Citing health problems, Ivey told the partners that she was struggling with back pain from time to time. Ivey resigned from the law firm that August after it came to Kelly’s attention that Ivey had failed to put on the schedule a trial for one of Kelly’s clients.
After Ivey’s resignation, Kelly discovered that 10 of his clients’ files – including that of Gretchen Robinson’s before she remarried – could not be located at the firm. Kelly stated in court documents that Altieri emailed Ivey asking if she had the files in question. Ivey indicated that she did and promised to return them.
Eventually, one by one, clients of Kelly began contacting him stating that their divorce and custody proceedings and rulings were not valid although they had judgments in their possession which bore the name of Kelly and the firm. Kelly later authorized his accountant to review all income received by the firm for the three previous years on any family law case involving Ivey.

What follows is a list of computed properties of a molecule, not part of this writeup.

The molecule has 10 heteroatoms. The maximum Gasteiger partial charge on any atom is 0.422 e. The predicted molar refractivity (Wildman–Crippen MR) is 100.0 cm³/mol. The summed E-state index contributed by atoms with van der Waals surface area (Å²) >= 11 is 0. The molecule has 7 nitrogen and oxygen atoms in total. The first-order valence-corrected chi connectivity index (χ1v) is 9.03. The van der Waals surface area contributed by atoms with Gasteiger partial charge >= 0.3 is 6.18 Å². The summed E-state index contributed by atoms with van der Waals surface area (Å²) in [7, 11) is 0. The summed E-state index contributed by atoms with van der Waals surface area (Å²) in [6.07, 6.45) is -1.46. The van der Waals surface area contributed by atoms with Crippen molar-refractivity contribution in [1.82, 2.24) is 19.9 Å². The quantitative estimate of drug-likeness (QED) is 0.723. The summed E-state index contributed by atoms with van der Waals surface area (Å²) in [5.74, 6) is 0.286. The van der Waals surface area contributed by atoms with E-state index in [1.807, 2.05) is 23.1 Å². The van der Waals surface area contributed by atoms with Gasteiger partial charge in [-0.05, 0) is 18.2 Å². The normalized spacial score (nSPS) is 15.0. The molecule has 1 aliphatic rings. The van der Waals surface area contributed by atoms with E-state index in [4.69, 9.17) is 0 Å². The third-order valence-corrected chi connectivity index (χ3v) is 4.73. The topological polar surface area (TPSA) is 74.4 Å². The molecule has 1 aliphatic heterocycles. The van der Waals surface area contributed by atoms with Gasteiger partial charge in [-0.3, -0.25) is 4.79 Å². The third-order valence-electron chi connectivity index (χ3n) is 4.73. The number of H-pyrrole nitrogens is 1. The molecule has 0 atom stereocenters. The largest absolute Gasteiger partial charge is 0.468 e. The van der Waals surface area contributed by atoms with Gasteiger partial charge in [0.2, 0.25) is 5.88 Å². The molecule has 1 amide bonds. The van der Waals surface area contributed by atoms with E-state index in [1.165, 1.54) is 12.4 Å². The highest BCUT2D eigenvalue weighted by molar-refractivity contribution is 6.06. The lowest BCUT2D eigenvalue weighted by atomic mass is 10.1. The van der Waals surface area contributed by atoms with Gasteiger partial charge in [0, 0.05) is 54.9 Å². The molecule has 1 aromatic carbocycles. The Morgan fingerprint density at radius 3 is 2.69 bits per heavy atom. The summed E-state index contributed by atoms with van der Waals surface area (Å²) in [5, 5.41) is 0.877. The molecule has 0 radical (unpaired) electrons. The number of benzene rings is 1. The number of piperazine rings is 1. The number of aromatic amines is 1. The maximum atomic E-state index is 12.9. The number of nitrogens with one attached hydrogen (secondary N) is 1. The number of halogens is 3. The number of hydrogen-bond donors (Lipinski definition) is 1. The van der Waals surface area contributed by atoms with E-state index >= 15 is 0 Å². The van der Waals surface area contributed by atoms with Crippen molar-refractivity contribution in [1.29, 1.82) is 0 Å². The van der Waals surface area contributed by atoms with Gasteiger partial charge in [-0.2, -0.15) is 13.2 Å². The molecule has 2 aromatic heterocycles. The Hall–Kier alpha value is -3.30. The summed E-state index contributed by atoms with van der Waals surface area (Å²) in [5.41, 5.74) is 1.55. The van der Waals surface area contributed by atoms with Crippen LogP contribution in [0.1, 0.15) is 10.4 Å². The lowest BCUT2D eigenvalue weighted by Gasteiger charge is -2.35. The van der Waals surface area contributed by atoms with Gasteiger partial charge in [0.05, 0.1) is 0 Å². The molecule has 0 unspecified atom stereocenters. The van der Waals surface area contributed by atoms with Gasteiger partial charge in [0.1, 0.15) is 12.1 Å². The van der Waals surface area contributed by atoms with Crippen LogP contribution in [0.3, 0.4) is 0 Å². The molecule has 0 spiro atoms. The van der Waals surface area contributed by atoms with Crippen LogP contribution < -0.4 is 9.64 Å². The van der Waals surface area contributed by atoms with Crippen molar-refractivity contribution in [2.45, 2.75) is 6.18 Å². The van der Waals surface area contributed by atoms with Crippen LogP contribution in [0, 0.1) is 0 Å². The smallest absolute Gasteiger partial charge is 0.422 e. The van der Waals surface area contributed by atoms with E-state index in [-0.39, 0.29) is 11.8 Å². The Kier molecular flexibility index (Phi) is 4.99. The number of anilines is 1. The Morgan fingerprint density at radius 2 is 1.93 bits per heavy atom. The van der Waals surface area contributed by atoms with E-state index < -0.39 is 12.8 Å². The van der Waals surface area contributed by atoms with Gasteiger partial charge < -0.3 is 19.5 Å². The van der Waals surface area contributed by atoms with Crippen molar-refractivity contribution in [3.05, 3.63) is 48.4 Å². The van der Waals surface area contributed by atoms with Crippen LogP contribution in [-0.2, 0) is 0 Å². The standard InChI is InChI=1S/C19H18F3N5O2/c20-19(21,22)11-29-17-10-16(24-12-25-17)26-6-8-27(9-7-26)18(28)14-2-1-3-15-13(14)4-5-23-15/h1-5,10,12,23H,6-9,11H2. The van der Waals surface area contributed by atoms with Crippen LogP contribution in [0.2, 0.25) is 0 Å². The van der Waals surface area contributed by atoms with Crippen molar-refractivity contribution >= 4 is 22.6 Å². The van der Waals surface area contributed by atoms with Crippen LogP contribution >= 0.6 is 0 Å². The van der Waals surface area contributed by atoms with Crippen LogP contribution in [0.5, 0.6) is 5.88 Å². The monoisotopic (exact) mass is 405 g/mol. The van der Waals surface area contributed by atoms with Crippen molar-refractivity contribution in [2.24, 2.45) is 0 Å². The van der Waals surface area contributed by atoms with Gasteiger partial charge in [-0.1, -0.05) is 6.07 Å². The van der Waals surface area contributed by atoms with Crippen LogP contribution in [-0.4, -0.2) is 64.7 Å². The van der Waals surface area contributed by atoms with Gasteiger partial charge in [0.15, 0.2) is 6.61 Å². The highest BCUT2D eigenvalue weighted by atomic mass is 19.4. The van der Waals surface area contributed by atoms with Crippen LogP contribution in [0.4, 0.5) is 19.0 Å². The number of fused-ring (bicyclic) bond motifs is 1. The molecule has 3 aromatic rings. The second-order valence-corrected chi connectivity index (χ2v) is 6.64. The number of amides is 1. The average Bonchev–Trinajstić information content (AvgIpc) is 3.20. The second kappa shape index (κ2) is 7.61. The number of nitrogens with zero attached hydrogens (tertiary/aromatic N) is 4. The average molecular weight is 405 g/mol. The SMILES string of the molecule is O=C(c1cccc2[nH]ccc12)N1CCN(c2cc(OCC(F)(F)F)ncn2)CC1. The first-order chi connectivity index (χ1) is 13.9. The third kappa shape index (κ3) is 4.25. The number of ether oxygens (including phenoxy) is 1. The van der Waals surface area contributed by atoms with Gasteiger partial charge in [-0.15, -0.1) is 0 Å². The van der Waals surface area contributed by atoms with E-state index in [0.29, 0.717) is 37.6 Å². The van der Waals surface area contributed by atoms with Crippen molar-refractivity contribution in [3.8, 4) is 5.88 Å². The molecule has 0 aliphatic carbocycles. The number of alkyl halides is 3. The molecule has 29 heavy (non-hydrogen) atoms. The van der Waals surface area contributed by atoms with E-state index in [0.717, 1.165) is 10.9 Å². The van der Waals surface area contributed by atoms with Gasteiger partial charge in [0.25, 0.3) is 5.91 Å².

Findings included the revelation that Ivey failed to complete work she had promised and/or billed for 10 other cases. In most of those cases the clients’ funds had been received but no work had been done nor had the cases been officially filed. Kelly, court documents state, was able to contact each client and get their cases filed, updated and ultimately successfully concluded.
After an investigation by the Lee’s Summit Police Department, Ivey would later be charged with five counts of forgery and one count of theft, all Class C felonies. One of the counts alleged that Ivey forged the name of Jackson County Circuit Court Judge Vernon Scoville on a legal document.